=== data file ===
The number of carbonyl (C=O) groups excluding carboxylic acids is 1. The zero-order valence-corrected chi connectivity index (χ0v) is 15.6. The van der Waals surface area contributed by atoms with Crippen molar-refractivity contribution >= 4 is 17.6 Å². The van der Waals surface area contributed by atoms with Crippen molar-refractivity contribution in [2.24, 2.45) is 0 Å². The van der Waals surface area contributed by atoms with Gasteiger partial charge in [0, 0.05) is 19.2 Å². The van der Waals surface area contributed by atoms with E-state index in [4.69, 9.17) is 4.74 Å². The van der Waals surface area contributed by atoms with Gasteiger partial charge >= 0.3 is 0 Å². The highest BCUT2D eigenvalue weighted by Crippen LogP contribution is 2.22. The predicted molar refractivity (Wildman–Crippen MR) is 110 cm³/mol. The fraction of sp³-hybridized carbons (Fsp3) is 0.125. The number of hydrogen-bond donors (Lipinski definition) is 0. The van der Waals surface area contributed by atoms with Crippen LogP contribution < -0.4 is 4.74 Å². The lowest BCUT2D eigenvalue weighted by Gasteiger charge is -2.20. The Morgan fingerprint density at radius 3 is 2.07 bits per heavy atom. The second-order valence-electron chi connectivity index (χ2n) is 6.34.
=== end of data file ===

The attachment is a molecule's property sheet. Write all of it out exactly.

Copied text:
The number of carbonyl (C=O) groups excluding carboxylic acids is 1. The zero-order valence-corrected chi connectivity index (χ0v) is 15.6. The van der Waals surface area contributed by atoms with Crippen molar-refractivity contribution >= 4 is 17.6 Å². The van der Waals surface area contributed by atoms with Crippen molar-refractivity contribution in [2.24, 2.45) is 0 Å². The van der Waals surface area contributed by atoms with Gasteiger partial charge in [0, 0.05) is 19.2 Å². The van der Waals surface area contributed by atoms with E-state index in [4.69, 9.17) is 4.74 Å². The van der Waals surface area contributed by atoms with Gasteiger partial charge >= 0.3 is 0 Å². The highest BCUT2D eigenvalue weighted by Crippen LogP contribution is 2.22. The predicted molar refractivity (Wildman–Crippen MR) is 110 cm³/mol. The fraction of sp³-hybridized carbons (Fsp3) is 0.125. The number of hydrogen-bond donors (Lipinski definition) is 0. The van der Waals surface area contributed by atoms with Crippen LogP contribution < -0.4 is 4.74 Å². The lowest BCUT2D eigenvalue weighted by Gasteiger charge is -2.20. The Morgan fingerprint density at radius 3 is 2.07 bits per heavy atom. The second-order valence-electron chi connectivity index (χ2n) is 6.34.